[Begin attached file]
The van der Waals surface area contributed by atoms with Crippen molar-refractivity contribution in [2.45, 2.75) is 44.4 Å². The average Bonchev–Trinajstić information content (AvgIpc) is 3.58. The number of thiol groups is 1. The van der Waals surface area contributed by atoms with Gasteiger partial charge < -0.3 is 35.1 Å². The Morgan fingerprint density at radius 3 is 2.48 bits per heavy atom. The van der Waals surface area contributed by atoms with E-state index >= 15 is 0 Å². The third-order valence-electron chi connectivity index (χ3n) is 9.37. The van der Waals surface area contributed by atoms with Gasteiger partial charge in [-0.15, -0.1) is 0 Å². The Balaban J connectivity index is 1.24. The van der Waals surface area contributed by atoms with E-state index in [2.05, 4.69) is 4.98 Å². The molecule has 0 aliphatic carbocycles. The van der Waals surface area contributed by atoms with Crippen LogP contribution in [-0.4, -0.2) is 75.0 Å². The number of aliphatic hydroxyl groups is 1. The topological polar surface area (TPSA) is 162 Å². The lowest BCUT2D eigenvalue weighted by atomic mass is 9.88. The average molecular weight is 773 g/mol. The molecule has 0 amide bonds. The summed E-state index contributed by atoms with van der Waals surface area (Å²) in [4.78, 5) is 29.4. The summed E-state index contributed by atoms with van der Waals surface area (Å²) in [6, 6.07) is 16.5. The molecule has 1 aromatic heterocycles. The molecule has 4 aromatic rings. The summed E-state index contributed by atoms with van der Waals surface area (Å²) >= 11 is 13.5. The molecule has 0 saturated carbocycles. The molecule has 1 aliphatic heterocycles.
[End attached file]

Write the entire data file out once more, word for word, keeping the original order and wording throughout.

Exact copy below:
The van der Waals surface area contributed by atoms with Crippen molar-refractivity contribution in [2.45, 2.75) is 44.4 Å². The average Bonchev–Trinajstić information content (AvgIpc) is 3.58. The number of thiol groups is 1. The van der Waals surface area contributed by atoms with Gasteiger partial charge < -0.3 is 35.1 Å². The Morgan fingerprint density at radius 3 is 2.48 bits per heavy atom. The van der Waals surface area contributed by atoms with E-state index >= 15 is 0 Å². The third-order valence-electron chi connectivity index (χ3n) is 9.37. The van der Waals surface area contributed by atoms with Gasteiger partial charge in [-0.15, -0.1) is 0 Å². The Balaban J connectivity index is 1.24. The van der Waals surface area contributed by atoms with E-state index in [2.05, 4.69) is 4.98 Å². The molecule has 0 aliphatic carbocycles. The van der Waals surface area contributed by atoms with Crippen LogP contribution in [-0.4, -0.2) is 75.0 Å². The number of aliphatic hydroxyl groups is 1. The topological polar surface area (TPSA) is 162 Å². The lowest BCUT2D eigenvalue weighted by atomic mass is 9.88. The average molecular weight is 773 g/mol. The molecule has 0 amide bonds. The summed E-state index contributed by atoms with van der Waals surface area (Å²) in [4.78, 5) is 29.4. The summed E-state index contributed by atoms with van der Waals surface area (Å²) in [6, 6.07) is 16.5. The molecule has 1 aromatic heterocycles. The molecule has 4 aromatic rings. The summed E-state index contributed by atoms with van der Waals surface area (Å²) >= 11 is 13.5. The molecule has 0 saturated carbocycles. The molecule has 1 aliphatic heterocycles.